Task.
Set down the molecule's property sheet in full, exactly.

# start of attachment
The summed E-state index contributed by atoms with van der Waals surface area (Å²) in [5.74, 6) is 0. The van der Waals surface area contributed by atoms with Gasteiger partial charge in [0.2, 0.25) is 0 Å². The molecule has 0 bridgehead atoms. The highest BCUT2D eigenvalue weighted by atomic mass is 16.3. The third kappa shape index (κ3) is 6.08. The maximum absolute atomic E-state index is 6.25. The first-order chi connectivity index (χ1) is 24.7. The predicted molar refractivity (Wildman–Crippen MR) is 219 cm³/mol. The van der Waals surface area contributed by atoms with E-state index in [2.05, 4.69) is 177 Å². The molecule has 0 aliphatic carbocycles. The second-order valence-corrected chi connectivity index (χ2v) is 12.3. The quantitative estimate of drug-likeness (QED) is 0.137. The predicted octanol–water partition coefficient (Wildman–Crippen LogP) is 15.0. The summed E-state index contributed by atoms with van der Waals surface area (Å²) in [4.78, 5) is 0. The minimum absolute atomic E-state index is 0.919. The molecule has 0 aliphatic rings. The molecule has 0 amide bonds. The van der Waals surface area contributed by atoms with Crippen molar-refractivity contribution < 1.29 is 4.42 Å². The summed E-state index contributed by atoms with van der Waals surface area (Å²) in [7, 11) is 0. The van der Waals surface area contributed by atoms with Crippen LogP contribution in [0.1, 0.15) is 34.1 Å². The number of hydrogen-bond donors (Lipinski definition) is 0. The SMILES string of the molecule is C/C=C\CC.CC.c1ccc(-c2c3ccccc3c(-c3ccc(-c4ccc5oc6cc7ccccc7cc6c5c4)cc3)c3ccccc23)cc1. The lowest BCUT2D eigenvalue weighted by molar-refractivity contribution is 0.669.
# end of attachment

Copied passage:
The summed E-state index contributed by atoms with van der Waals surface area (Å²) in [5.74, 6) is 0. The van der Waals surface area contributed by atoms with Gasteiger partial charge in [0.2, 0.25) is 0 Å². The molecule has 0 bridgehead atoms. The highest BCUT2D eigenvalue weighted by atomic mass is 16.3. The third kappa shape index (κ3) is 6.08. The maximum absolute atomic E-state index is 6.25. The first-order chi connectivity index (χ1) is 24.7. The predicted molar refractivity (Wildman–Crippen MR) is 219 cm³/mol. The van der Waals surface area contributed by atoms with E-state index in [2.05, 4.69) is 177 Å². The molecule has 0 aliphatic carbocycles. The second-order valence-corrected chi connectivity index (χ2v) is 12.3. The quantitative estimate of drug-likeness (QED) is 0.137. The predicted octanol–water partition coefficient (Wildman–Crippen LogP) is 15.0. The summed E-state index contributed by atoms with van der Waals surface area (Å²) in [4.78, 5) is 0. The minimum absolute atomic E-state index is 0.919. The molecule has 0 aliphatic rings. The molecule has 0 amide bonds. The van der Waals surface area contributed by atoms with Crippen molar-refractivity contribution < 1.29 is 4.42 Å². The summed E-state index contributed by atoms with van der Waals surface area (Å²) in [7, 11) is 0. The van der Waals surface area contributed by atoms with Crippen LogP contribution in [0.1, 0.15) is 34.1 Å². The number of hydrogen-bond donors (Lipinski definition) is 0. The SMILES string of the molecule is C/C=C\CC.CC.c1ccc(-c2c3ccccc3c(-c3ccc(-c4ccc5oc6cc7ccccc7cc6c5c4)cc3)c3ccccc23)cc1. The lowest BCUT2D eigenvalue weighted by molar-refractivity contribution is 0.669.